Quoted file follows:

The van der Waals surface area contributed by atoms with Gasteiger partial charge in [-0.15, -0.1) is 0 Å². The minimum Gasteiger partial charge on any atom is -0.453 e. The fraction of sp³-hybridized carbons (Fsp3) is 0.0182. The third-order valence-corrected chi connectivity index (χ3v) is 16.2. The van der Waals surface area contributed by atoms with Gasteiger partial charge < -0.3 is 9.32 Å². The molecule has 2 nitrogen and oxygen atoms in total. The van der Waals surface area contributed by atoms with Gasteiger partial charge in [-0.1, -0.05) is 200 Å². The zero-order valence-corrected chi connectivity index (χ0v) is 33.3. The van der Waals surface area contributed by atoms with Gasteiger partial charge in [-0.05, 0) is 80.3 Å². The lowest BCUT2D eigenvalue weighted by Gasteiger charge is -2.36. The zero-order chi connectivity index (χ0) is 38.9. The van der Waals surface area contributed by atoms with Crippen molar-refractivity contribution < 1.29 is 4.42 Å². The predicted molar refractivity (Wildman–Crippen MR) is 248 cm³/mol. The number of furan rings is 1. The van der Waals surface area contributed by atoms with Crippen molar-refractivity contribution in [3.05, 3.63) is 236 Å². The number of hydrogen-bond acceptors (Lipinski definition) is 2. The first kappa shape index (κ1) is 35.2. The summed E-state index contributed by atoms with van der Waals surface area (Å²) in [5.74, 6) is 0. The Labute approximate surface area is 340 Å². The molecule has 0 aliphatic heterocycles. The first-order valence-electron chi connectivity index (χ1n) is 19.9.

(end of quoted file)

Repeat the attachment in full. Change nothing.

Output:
The van der Waals surface area contributed by atoms with Gasteiger partial charge in [-0.15, -0.1) is 0 Å². The minimum Gasteiger partial charge on any atom is -0.453 e. The fraction of sp³-hybridized carbons (Fsp3) is 0.0182. The third-order valence-corrected chi connectivity index (χ3v) is 16.2. The van der Waals surface area contributed by atoms with Gasteiger partial charge < -0.3 is 9.32 Å². The molecule has 2 nitrogen and oxygen atoms in total. The van der Waals surface area contributed by atoms with Gasteiger partial charge in [-0.1, -0.05) is 200 Å². The zero-order valence-corrected chi connectivity index (χ0v) is 33.3. The van der Waals surface area contributed by atoms with Gasteiger partial charge in [-0.05, 0) is 80.3 Å². The lowest BCUT2D eigenvalue weighted by Gasteiger charge is -2.36. The zero-order chi connectivity index (χ0) is 38.9. The van der Waals surface area contributed by atoms with Crippen molar-refractivity contribution < 1.29 is 4.42 Å². The predicted molar refractivity (Wildman–Crippen MR) is 248 cm³/mol. The number of furan rings is 1. The van der Waals surface area contributed by atoms with Crippen molar-refractivity contribution in [3.05, 3.63) is 236 Å². The number of hydrogen-bond acceptors (Lipinski definition) is 2. The first kappa shape index (κ1) is 35.2. The summed E-state index contributed by atoms with van der Waals surface area (Å²) in [5.74, 6) is 0. The Labute approximate surface area is 340 Å². The molecule has 0 aliphatic heterocycles. The first-order valence-electron chi connectivity index (χ1n) is 19.9.